Outlines future goals for marketing
At the Convention and Visitors Bureau’s annual marketing overview meeting on Tuesday,
Sept. 18, CVB president and chief executive officer Kim Hufham said New Hanover County’s room occupancy tax collection rate for FY 2011-2012 eclipsed that of the former benchmark year, FY 2007-2008, by 5.65 percent. Furthermore, Hufham said tourism in the county generated $39.18 million in local and state taxes, while expenditures on tourism increased by 6.2 percent from last year to $425.84 million.
Of those funds generated by the ROT, 29 percent is used for beach renourishment, 18 percent for the CVB, Carolina Beach receives 8 percent, Kure Beach receives 4 percent, Wrightsville Beach receives 12 percent and the Wilmington Convention Center receives 29 percent.
Despite the higher collection rate and rebounding tourism industry, Hufham said the CVB would be encountering challenges in the near future. Of those challenges, filling the funding gap left by the federal government’s diminishing support of beach renourishment, shifting to a digitally-driven industry and establishing a more active relationship with industry partners will be the issues the CVB will be most concerned with. Augmenting those challenges is the relatively small budget the CVB has in comparison with that of surrounding communities, Hufham said. The Wilmington and Beaches CVB has an annual operating budget of $1.9 million, while Myrtle Beach, S.C. has one of $23 million; Charleston, S.C. has $11 million and the Crystal Coast has $2.3 million.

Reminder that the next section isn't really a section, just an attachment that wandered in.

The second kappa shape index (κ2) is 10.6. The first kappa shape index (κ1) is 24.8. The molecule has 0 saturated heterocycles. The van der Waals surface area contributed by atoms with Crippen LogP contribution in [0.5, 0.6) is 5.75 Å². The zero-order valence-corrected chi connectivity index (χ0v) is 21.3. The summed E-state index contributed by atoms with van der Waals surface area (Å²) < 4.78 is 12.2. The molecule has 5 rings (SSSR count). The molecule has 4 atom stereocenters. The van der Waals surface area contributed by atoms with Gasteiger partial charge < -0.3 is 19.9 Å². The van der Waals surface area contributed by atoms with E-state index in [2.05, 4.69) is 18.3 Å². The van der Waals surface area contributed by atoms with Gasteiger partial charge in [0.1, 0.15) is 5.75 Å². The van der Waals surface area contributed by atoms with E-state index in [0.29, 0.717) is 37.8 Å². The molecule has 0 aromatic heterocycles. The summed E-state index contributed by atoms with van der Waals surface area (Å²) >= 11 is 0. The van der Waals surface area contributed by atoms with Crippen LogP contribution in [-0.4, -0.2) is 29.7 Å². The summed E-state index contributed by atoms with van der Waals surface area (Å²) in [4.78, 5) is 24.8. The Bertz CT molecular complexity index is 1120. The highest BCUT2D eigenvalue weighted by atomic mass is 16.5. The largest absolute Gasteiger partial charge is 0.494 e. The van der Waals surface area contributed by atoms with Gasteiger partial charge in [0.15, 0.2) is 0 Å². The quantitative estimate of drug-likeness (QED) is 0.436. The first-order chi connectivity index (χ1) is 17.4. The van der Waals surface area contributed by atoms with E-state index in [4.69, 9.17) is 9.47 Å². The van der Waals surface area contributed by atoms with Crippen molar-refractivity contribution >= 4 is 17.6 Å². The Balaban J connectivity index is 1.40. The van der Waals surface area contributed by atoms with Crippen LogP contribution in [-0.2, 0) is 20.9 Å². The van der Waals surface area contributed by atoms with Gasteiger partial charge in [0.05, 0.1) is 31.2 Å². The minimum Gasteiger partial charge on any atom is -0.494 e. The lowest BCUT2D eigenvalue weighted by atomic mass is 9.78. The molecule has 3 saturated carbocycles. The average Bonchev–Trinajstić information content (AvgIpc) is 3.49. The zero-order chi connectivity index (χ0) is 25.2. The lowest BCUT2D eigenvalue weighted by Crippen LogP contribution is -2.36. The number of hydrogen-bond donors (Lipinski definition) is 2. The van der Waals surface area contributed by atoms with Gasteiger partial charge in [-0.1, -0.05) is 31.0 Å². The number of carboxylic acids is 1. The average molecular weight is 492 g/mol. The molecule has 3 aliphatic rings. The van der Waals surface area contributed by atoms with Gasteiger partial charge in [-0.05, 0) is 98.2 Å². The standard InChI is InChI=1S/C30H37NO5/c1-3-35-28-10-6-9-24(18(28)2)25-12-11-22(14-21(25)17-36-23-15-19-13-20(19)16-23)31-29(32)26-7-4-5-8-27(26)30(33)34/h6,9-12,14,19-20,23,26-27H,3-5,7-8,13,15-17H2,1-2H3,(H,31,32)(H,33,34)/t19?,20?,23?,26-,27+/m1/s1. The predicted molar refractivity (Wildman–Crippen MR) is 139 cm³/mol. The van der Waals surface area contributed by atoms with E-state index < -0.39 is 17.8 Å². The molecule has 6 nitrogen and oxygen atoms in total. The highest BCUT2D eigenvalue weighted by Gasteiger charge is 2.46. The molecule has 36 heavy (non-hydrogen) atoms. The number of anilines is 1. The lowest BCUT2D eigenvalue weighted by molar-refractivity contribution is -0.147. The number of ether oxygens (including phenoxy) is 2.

However, as the CVB’s executive vice president of marketing Shawn Braden pointed out, the organization is currently -implementing a series of changes to draw more visitors with the budget it does have, which includes the recently-launched Wilmington and Beaches website. Following its launch in February of this year, the site has had 637,868 visits with an average time spent on the site of 6.81 minutes. Braden said the change to the site’s URL address to include Wilmington was based on the fact that Wilmington was the top search keyword for those looking for information about the area and its beaches. In the five months it was operational for FY 2011-2012, the new website sent 180,000 inquiries to the CVB’s industry partner organizations. Due to this statistic, Braden urged vendors, restaurants and hotels to utilize the site for promotions since the level of participation from industry partners is not where the CVB would like.
Moving forward into FY 2012-2013, Braden said key components of the CVB’s marketing strategy would be to increase the amount of visitors to the area in the first two weeks of June and the last two weeks of August; heavily advertise the downtown Wilmington Riverwalk; and openly compete for visitors with the western part of the state during the offseason.
The new advertising campaign for the area beaches highlights certain qualities of those beaches, like the “slightly off-center” atmosphere of Carolina Beach and the family friendly and secluded nature of Kure Beach. Advertisements for Wrightsville Beach will include challenges to the mountains of North Carolina like, “Do you really want to spend another weekend looking at leaves?”
Currently in use by the CVB, Braden said all of these advertisements showcase photographs of iconic images around the area and text that suggests what other activities visitors might enjoy.